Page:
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4 March 2008—Lost amid the shuffle of Microsoft’s unprecedented offer to acquire Yahoo is the fact that Yahoo has been a standard-bearer for many of the new technologies with which the next generation of the Web is being developed. Whether it is support for the acronym soup of RSS, OPML, OpenID, or trends like ”tagging” and user-generated content, Yahoo has found itself, either through its own efforts or its carefully chosen acquisitions, at the center of the Web 2.0 world.

Tagging is one particularly prominent example of Yahoo’s leadership. The company has quietly encouraged its many users to add descriptions to content in an unstructured way. The resulting pools of content, called ”folksonomies” to contrast them with the strict taxonomies of a structured database, are less expensive to maintain, as they rely on users to define the structure. Yahoo’s lead in the space is due to key acquisitions such as del.icio.us, one of the largest bookmark-sharing services, and Flickr, the Web’s lead photo-sharing site.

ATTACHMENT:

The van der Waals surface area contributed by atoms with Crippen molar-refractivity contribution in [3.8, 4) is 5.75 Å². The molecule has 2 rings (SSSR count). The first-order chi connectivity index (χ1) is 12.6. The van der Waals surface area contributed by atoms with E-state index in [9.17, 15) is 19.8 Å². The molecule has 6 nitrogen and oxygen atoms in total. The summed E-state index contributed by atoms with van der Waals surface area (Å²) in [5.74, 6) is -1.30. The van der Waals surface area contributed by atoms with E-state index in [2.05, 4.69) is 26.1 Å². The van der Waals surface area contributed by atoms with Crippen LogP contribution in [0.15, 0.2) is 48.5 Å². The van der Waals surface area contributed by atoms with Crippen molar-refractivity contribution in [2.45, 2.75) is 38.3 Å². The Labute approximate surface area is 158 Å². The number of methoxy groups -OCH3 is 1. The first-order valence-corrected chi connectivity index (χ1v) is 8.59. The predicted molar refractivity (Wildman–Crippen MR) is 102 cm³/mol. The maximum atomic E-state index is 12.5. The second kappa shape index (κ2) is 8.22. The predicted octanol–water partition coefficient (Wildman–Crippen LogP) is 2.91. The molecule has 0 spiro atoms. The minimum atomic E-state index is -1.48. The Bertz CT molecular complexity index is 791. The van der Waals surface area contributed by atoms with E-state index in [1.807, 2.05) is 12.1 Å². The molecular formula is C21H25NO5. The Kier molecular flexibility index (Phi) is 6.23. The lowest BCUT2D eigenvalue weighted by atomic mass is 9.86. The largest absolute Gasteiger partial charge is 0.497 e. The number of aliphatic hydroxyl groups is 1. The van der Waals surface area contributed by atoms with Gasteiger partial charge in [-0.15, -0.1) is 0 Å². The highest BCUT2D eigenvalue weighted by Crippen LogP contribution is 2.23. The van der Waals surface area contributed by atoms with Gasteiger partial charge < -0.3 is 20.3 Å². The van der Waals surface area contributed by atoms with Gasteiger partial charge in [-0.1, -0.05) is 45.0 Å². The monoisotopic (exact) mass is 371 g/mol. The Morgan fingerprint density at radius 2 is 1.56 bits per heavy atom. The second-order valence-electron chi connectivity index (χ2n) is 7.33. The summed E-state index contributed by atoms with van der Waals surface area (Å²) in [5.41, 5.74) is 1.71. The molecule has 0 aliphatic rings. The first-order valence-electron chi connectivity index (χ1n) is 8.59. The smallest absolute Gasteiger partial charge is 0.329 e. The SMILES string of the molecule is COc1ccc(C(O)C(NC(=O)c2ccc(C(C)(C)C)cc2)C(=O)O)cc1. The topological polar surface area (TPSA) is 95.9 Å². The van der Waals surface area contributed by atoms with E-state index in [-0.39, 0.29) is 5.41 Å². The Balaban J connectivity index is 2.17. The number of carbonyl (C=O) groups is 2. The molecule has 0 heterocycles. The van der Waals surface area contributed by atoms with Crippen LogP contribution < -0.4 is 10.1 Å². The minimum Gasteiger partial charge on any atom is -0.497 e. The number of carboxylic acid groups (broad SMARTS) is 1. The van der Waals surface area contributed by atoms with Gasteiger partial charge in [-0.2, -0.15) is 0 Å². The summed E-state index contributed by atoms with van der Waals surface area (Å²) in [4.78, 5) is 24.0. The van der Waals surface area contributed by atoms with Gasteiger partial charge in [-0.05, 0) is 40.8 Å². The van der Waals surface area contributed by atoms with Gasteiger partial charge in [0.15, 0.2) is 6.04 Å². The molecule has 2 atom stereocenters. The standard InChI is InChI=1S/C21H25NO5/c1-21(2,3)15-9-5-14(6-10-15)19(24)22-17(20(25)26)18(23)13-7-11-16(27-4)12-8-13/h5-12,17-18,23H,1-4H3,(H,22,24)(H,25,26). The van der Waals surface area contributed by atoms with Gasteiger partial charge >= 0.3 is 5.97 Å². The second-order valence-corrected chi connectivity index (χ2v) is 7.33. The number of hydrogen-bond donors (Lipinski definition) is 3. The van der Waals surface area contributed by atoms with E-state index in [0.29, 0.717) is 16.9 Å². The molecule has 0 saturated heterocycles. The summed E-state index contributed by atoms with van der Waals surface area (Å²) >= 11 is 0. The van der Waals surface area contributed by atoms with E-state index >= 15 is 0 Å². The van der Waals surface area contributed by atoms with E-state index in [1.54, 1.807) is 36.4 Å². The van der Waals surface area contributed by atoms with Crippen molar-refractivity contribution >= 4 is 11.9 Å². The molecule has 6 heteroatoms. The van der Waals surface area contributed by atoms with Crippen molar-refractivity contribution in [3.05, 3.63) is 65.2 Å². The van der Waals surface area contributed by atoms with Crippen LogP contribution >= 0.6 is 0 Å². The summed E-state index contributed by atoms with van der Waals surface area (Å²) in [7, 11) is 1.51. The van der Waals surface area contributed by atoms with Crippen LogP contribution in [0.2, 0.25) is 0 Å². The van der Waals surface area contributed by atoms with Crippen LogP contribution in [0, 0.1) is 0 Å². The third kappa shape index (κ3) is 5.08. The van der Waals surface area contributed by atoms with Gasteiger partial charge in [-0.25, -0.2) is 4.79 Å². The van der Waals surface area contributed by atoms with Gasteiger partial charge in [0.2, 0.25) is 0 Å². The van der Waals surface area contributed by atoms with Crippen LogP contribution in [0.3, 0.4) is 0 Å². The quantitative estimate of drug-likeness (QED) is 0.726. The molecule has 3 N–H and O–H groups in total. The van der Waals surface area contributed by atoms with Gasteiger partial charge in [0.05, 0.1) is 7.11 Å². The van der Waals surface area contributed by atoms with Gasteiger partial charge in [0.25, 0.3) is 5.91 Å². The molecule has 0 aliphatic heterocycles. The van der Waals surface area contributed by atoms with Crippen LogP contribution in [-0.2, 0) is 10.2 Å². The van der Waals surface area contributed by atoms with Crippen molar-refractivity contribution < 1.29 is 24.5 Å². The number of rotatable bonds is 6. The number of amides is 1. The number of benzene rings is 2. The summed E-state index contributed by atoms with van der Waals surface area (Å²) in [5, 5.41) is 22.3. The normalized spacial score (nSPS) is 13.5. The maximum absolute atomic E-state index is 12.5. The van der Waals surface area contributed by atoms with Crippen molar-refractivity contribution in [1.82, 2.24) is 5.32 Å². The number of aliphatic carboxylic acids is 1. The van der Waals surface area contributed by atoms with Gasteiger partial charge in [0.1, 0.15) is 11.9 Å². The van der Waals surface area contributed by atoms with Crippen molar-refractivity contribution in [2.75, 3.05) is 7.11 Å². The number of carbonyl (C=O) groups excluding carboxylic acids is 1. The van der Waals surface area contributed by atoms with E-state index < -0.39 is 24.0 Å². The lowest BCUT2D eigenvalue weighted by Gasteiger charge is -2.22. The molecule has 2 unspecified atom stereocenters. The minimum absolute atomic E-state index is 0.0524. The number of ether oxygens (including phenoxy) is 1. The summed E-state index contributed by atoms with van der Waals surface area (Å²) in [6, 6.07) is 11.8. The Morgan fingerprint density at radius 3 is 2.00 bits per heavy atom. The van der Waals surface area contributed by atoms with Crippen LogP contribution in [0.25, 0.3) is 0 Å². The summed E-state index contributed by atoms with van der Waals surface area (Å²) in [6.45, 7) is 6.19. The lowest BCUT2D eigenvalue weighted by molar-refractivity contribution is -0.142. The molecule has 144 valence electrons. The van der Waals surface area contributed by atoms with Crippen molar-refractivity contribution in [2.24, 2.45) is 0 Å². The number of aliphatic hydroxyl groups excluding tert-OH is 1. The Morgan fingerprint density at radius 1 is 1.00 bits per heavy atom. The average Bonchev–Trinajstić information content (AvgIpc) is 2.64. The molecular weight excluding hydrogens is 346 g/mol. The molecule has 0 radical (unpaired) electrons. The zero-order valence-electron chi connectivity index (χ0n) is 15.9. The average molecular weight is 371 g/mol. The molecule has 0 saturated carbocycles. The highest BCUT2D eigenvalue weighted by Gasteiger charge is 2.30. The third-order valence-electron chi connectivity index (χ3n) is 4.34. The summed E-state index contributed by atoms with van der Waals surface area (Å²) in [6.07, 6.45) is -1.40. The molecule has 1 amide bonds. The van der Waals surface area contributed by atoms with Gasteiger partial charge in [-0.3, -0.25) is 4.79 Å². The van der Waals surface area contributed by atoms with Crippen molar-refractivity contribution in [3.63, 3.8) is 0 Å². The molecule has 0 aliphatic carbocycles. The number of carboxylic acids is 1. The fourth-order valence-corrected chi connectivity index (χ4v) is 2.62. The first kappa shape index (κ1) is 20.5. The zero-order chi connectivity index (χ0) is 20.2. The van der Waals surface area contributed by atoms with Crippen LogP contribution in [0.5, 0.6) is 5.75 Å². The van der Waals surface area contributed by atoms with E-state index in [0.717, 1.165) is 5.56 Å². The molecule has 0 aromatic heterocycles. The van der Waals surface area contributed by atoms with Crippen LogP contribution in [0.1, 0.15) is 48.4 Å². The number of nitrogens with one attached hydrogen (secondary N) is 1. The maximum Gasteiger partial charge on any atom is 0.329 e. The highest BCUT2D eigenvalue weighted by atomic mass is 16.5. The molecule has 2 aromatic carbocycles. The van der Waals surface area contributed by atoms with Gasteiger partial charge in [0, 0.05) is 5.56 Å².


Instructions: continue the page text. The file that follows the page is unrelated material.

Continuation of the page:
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Why Functional Programming Should Be the Future of Software Development

It’s hard to learn, but your code will produce fewer nasty surprises

11 min read
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A plate of spaghetti made from code
Shira Inbar
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You’d expectthe longest and most costly phase in the lifecycle of a software product to be the initial development of the system, when all those great features are first imagined and then created. In fact, the hardest part comes later, during the maintenance phase. That’s when programmers pay the price for the shortcuts they took during development.

So why did they take shortcuts? Maybe they didn’t realize that they were cutting any corners. Only when their code was deployed and exercised by a lot of users did its hidden flaws come to light. And maybe the developers were rushed. Time-to-market pressures would almost guarantee that their software will contain more bugs than it would otherwise.

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